Doctor of Education (Ed.D.)
Dorothy E. Finnegan
The purpose of this interview based qualitative study was to explore the influence that a plurality of social contexts, represented through United Methodist congregations in the Virginia Conference, have on the formation of ministers' occupational activities.;The study used a typology developed by Larry Blazer (1987) to identify the occupational activities practiced by parish ministers. The investigation weighted clergy's professional practice using Judith Hackman's (1985) concepts of power and centrality in her study institutions of higher education's budgeting process. Congregational representatives identified occupational activities that were central and peripheral to their congregation's mission. Clergy identified the occupational activities that received more and less time (i.e., "power" in their time resource budgeting process) in their current appointment compared to their previous appointment.;Using an ethnographic analysis, the study found that ministers generally organize their occupational activities according to the mission of their present congregational appointment. Second, the diverse plurality of congregations are remarkably consistent in their missions: to provide for a nurturing fellowship. Third, ministers' activities are grouped in functionally (versus conceptually) in response to this coherent mission of United Methodist congregations. Fourth, these functional groupings form a hierarchy of overall importance for minister's occupational activities, with implications for the timing of skill acquisition during clergy's careers.;The study concludes with implication for ministers' professional education. Included is a comprehensive professional education proposal to equip ministers with the knowledge and ability to be context sensitive in the performance of their occupational activities.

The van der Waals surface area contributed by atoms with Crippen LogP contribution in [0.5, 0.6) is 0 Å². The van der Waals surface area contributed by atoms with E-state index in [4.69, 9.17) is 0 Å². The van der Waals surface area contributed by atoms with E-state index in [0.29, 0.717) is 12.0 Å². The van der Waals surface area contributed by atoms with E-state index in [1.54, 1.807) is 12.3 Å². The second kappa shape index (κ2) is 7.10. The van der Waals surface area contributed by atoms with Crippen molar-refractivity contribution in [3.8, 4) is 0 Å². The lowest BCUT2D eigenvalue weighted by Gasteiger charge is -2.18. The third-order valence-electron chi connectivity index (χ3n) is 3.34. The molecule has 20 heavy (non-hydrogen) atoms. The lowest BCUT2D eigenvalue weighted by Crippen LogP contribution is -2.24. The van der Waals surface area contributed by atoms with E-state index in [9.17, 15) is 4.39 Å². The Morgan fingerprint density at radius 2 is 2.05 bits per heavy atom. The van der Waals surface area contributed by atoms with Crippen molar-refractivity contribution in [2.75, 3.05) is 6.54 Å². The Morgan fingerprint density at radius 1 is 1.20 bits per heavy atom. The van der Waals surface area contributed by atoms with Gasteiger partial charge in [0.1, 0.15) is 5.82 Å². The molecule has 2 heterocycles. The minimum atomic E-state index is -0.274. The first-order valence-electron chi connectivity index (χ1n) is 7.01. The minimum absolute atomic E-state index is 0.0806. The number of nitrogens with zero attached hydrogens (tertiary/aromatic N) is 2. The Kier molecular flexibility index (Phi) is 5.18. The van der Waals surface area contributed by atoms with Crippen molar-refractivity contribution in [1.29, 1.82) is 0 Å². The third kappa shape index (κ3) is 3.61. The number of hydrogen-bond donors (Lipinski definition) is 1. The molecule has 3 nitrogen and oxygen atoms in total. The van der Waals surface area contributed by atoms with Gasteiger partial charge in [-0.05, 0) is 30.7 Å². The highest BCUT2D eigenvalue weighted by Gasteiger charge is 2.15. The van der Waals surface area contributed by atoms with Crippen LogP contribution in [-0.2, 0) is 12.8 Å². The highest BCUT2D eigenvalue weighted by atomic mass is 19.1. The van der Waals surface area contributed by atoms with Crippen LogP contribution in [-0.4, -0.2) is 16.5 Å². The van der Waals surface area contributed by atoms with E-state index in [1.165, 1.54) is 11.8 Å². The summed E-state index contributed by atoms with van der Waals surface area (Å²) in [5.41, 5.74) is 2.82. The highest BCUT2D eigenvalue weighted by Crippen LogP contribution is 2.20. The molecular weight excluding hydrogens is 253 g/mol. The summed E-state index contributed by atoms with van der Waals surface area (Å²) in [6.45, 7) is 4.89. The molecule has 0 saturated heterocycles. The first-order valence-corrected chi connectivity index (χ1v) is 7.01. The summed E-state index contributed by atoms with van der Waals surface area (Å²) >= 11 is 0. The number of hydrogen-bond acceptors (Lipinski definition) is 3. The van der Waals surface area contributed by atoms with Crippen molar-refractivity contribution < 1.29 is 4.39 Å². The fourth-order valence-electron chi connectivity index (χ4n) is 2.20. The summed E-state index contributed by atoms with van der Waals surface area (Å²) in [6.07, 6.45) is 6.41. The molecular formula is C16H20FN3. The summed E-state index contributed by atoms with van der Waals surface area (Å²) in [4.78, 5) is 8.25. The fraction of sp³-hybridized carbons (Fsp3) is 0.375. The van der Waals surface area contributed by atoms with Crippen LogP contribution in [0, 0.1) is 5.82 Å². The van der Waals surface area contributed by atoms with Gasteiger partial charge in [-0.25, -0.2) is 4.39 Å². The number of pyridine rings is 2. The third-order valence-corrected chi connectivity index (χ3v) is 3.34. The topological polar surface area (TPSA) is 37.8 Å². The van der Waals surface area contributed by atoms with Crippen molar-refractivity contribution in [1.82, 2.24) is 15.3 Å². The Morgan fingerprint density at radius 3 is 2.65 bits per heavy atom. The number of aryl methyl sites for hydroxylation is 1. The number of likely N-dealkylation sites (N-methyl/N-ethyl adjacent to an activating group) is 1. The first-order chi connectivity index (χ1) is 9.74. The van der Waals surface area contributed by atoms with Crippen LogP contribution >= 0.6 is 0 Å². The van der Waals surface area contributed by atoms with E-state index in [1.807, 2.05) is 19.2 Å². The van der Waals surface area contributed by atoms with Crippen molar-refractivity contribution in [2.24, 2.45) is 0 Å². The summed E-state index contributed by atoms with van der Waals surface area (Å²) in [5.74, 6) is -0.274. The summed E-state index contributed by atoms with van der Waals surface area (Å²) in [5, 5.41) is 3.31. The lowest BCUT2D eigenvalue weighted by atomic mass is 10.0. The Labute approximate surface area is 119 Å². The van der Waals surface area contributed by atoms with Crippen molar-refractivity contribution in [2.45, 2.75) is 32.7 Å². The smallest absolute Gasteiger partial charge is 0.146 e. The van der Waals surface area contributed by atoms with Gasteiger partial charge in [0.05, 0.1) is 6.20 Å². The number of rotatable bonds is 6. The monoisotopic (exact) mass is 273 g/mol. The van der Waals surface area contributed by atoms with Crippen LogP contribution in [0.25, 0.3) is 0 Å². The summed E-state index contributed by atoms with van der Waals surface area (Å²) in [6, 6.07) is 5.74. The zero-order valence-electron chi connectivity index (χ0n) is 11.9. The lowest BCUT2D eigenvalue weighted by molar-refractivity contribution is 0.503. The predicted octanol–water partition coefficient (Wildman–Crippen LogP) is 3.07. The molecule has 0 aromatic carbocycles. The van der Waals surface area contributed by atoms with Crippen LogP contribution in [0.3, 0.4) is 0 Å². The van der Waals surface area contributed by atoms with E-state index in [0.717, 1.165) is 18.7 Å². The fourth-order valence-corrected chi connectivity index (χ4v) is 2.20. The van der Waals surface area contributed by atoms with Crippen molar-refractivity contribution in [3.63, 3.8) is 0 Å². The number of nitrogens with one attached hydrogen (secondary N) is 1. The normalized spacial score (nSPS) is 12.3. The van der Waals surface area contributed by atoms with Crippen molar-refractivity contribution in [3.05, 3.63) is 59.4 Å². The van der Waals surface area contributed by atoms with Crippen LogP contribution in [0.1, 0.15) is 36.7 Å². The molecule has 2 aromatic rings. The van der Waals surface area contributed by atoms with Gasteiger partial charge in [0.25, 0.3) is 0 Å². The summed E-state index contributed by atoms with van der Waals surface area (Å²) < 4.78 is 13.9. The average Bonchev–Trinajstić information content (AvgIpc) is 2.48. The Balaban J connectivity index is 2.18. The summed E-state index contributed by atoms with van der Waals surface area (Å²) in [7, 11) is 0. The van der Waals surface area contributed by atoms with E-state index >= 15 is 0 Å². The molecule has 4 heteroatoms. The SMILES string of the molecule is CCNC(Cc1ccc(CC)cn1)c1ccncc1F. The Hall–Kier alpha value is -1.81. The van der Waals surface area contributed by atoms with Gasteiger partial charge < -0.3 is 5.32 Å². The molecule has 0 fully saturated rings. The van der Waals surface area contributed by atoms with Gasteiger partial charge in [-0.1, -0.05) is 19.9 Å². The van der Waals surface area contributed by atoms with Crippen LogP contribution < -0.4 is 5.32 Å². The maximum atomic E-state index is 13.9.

© The Author
Osmann, Richard Bruce, "Issues of power and centrality in United Methodist ministers' occupational activities: Implications for professional education" (1996). Dissertations, Theses, and Masters Projects. William & Mary. Paper 1539618608.